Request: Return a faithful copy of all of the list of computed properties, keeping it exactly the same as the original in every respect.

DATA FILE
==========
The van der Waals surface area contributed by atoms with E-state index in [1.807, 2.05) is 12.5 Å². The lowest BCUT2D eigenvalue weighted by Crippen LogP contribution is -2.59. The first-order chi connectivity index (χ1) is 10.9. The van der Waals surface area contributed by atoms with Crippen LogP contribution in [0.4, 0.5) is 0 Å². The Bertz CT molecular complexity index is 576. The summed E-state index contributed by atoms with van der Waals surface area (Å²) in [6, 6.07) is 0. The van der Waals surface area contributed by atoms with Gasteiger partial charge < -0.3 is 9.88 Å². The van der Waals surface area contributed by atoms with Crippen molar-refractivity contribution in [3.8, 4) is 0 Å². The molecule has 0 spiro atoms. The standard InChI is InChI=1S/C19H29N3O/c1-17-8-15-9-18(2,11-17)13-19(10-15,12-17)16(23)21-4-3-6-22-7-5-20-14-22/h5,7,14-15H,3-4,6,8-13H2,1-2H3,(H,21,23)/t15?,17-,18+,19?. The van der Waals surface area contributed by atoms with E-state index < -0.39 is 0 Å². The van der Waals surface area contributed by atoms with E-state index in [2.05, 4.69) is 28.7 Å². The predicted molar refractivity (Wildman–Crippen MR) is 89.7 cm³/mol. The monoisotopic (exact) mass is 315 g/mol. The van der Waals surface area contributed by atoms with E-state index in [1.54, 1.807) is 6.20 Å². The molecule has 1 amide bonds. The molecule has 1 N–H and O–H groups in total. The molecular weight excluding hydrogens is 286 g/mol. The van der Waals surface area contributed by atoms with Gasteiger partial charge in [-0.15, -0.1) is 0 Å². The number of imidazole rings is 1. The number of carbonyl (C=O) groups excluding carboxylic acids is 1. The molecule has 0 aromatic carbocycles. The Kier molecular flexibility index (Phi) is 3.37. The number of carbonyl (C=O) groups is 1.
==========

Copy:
The van der Waals surface area contributed by atoms with E-state index in [1.807, 2.05) is 12.5 Å². The lowest BCUT2D eigenvalue weighted by Crippen LogP contribution is -2.59. The first-order chi connectivity index (χ1) is 10.9. The van der Waals surface area contributed by atoms with Crippen LogP contribution in [0.4, 0.5) is 0 Å². The Bertz CT molecular complexity index is 576. The summed E-state index contributed by atoms with van der Waals surface area (Å²) in [6, 6.07) is 0. The van der Waals surface area contributed by atoms with Gasteiger partial charge < -0.3 is 9.88 Å². The van der Waals surface area contributed by atoms with Crippen molar-refractivity contribution in [3.8, 4) is 0 Å². The molecule has 0 spiro atoms. The standard InChI is InChI=1S/C19H29N3O/c1-17-8-15-9-18(2,11-17)13-19(10-15,12-17)16(23)21-4-3-6-22-7-5-20-14-22/h5,7,14-15H,3-4,6,8-13H2,1-2H3,(H,21,23)/t15?,17-,18+,19?. The van der Waals surface area contributed by atoms with E-state index < -0.39 is 0 Å². The van der Waals surface area contributed by atoms with E-state index in [2.05, 4.69) is 28.7 Å². The predicted molar refractivity (Wildman–Crippen MR) is 89.7 cm³/mol. The monoisotopic (exact) mass is 315 g/mol. The van der Waals surface area contributed by atoms with E-state index in [1.54, 1.807) is 6.20 Å². The molecule has 1 amide bonds. The molecule has 1 N–H and O–H groups in total. The molecular weight excluding hydrogens is 286 g/mol. The van der Waals surface area contributed by atoms with Gasteiger partial charge in [-0.15, -0.1) is 0 Å². The number of imidazole rings is 1. The number of carbonyl (C=O) groups excluding carboxylic acids is 1. The molecule has 0 aromatic carbocycles. The Kier molecular flexibility index (Phi) is 3.37. The number of carbonyl (C=O) groups is 1.